Then the familiar tang of human sympathy came over me. This poor man had just lost his girlfriend, and had hit the bottle after two years of sobriety. Losing love and then hitting the bottle is a normal human plight. But when it occurs just a few suitcases from nothing it's like a thirsty riptide, swallowing all who are without propelling devices. Dave was ready to propel himself back to the AA house in my van since I refused to play chess and drink with him ... and I was determined to strip the van keys from his clutches. I ended up trading him my half empty gallon bottle of Jack Daniels for the keys. I did my civic duty and tried talking him into going to a coffee shop and sobering up before confronting a houseful of Alcoholics Anonymous militants. But Chessmaster Dave was convinced he could make it up those stairs. "I am a Chessmaster ... I will be like double 0 fuckin 7 going up those stairs."
Chessmaster Dave spent the next four nights in jail. When I bargained with him for the van keys we both forgot that his room keys were still on the chain. It did not take long before poor Dave, stranded outside his room, was detected by the raging alcohol haters. He was immediately told to take his two suitcases and hit the streets. When he protested, the police were called and, one outstanding warrant later, Chess Master Dave spent the weekend in jail ... time enough to ponder all his blunders.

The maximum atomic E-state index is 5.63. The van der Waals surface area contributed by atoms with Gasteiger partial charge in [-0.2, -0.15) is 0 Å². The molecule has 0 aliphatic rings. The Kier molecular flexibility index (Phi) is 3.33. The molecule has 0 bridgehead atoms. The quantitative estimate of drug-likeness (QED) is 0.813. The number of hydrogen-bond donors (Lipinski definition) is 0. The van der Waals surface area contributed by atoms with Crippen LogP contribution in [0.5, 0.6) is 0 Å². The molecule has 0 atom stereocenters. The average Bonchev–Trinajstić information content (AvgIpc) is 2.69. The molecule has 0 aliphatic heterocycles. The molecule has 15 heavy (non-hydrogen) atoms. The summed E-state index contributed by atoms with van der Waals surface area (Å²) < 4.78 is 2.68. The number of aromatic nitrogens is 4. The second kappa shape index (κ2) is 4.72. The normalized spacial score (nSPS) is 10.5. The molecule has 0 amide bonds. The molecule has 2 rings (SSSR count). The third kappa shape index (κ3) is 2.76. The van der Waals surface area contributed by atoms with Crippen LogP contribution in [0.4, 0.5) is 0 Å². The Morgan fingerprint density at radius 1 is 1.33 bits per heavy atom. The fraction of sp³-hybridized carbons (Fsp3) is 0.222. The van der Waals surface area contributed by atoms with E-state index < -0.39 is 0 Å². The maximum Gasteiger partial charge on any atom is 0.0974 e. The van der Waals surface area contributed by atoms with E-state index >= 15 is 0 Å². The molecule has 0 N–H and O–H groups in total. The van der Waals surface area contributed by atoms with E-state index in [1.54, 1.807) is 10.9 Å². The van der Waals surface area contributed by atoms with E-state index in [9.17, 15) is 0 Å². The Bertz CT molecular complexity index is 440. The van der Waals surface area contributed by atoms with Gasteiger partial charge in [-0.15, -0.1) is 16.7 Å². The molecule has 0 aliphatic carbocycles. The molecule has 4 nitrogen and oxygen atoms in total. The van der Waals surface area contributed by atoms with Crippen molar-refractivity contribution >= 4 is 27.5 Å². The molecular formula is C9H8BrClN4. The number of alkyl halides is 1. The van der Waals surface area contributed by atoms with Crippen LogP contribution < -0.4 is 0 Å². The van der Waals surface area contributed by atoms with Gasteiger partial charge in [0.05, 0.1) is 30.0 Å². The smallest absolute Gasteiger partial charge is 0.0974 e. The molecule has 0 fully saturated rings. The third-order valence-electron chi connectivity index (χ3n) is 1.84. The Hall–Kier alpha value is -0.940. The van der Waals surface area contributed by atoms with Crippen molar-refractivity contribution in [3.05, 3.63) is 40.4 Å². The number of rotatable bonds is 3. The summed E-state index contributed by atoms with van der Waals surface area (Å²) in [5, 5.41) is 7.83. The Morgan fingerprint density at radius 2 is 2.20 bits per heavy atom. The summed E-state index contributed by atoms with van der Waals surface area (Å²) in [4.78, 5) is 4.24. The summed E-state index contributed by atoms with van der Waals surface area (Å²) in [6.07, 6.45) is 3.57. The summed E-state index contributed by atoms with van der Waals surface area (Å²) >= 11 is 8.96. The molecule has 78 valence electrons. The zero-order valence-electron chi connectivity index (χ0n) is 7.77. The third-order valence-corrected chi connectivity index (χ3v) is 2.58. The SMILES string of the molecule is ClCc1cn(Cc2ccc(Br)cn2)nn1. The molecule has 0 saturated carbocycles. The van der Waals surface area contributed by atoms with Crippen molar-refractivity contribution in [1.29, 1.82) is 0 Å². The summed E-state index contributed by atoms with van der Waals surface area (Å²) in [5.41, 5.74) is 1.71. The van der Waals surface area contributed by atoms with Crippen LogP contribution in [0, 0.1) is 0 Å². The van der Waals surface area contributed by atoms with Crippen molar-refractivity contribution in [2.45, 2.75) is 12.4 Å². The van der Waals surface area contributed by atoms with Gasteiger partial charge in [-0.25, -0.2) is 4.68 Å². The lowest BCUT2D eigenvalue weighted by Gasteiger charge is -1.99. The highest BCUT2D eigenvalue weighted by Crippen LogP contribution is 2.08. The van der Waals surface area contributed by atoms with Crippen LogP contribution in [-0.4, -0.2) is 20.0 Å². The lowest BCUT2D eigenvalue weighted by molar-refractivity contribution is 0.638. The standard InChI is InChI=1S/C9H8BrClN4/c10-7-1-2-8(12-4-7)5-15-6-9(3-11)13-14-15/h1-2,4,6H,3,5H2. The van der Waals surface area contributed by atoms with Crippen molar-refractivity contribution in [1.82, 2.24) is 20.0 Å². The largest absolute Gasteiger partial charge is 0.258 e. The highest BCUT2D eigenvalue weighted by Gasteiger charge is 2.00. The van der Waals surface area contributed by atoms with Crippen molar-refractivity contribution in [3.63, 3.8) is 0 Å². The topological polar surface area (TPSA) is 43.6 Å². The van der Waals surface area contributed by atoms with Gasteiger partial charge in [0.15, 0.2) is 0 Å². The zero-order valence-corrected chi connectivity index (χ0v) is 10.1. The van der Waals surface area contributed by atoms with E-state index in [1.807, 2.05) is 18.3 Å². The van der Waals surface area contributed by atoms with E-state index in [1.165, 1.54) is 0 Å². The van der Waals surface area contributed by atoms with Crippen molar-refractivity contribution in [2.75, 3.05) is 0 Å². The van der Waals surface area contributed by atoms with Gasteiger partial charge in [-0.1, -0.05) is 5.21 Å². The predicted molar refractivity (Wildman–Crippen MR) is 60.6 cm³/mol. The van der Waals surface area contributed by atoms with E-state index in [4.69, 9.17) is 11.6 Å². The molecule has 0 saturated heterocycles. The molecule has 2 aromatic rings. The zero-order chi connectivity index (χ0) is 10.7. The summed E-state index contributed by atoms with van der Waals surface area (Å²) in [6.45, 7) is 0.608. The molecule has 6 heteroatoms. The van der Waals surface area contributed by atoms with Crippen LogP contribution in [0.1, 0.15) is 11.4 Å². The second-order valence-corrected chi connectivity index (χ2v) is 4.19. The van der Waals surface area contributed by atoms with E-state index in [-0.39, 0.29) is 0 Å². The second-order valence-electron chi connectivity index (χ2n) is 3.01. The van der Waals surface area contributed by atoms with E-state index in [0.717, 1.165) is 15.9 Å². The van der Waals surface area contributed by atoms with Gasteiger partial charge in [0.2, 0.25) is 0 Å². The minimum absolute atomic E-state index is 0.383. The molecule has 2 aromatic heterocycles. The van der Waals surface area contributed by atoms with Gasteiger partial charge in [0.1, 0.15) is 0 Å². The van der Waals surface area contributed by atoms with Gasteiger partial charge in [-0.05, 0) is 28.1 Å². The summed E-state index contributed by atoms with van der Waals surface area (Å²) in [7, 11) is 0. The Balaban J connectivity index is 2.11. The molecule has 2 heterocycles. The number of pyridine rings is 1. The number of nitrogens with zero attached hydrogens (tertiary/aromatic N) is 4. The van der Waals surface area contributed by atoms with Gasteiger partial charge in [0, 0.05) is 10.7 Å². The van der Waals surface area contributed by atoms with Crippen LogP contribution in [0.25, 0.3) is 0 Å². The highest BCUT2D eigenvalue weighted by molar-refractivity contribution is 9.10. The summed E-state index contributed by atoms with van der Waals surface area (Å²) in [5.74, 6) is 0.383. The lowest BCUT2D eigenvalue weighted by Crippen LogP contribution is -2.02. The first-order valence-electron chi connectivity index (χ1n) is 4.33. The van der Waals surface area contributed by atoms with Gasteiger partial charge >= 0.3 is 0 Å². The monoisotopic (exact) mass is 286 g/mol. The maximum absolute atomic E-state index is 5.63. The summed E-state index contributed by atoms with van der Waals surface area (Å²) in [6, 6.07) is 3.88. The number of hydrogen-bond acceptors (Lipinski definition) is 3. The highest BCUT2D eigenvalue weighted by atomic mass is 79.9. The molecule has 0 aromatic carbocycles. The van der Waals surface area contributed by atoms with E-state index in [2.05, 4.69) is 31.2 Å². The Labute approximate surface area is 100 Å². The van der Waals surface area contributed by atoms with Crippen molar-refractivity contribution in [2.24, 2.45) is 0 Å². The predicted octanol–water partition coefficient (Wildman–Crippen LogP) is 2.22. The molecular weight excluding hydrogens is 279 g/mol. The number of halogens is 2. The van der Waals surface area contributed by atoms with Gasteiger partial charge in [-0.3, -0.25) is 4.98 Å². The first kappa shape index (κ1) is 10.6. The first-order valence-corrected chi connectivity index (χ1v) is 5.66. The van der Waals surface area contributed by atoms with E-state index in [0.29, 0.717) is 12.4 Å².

My city provides just enough for the nothingers so that they don't die. They patrol the Golden Gate Bridge to prevent them from jumping. They give them a warm cell and food for a few days when they misbehave, medical care when they fall over, and elaborate turkey dinners on major holidays. The exit of the nothingers will have to be a slow deteriorating collapse, before they are thrown to the human trash depot which is the city morgue, where their weathered and blistered, needle-punctured, bruised, and reeking corpse will be lit up in a one last hoorah ball of flames.